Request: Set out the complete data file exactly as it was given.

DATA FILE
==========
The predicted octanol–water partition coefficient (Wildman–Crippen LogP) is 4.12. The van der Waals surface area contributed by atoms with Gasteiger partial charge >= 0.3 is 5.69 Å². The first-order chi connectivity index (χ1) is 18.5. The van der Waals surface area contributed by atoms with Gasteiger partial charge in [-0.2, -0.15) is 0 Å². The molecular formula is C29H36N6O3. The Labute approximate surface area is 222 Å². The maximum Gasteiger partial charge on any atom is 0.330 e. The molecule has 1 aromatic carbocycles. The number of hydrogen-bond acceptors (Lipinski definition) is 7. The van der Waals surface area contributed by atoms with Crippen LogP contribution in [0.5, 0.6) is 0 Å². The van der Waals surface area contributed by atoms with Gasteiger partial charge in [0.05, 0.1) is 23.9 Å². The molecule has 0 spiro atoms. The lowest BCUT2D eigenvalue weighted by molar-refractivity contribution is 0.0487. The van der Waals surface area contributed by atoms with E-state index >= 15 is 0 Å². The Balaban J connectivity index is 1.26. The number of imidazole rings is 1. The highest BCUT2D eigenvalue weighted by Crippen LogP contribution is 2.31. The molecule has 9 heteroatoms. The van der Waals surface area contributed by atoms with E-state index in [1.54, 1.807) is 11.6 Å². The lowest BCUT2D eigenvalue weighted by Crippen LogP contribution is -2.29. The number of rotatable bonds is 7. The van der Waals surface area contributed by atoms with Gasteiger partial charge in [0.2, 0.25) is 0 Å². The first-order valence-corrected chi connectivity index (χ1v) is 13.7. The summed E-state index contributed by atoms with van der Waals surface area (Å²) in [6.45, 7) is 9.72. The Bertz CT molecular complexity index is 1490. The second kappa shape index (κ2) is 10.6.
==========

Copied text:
The predicted octanol–water partition coefficient (Wildman–Crippen LogP) is 4.12. The van der Waals surface area contributed by atoms with Gasteiger partial charge >= 0.3 is 5.69 Å². The first-order chi connectivity index (χ1) is 18.5. The van der Waals surface area contributed by atoms with Gasteiger partial charge in [-0.2, -0.15) is 0 Å². The molecular formula is C29H36N6O3. The Labute approximate surface area is 222 Å². The maximum Gasteiger partial charge on any atom is 0.330 e. The molecule has 1 aromatic carbocycles. The number of hydrogen-bond acceptors (Lipinski definition) is 7. The van der Waals surface area contributed by atoms with Crippen LogP contribution in [0.5, 0.6) is 0 Å². The van der Waals surface area contributed by atoms with Gasteiger partial charge in [0.05, 0.1) is 23.9 Å². The molecule has 0 spiro atoms. The lowest BCUT2D eigenvalue weighted by molar-refractivity contribution is 0.0487. The van der Waals surface area contributed by atoms with E-state index >= 15 is 0 Å². The Balaban J connectivity index is 1.26. The number of imidazole rings is 1. The highest BCUT2D eigenvalue weighted by Crippen LogP contribution is 2.31. The molecule has 9 heteroatoms. The van der Waals surface area contributed by atoms with E-state index in [1.54, 1.807) is 11.6 Å². The lowest BCUT2D eigenvalue weighted by Crippen LogP contribution is -2.29. The number of rotatable bonds is 7. The van der Waals surface area contributed by atoms with Gasteiger partial charge in [0.2, 0.25) is 0 Å². The first-order valence-corrected chi connectivity index (χ1v) is 13.7. The summed E-state index contributed by atoms with van der Waals surface area (Å²) in [6.45, 7) is 9.72. The Bertz CT molecular complexity index is 1490. The second kappa shape index (κ2) is 10.6.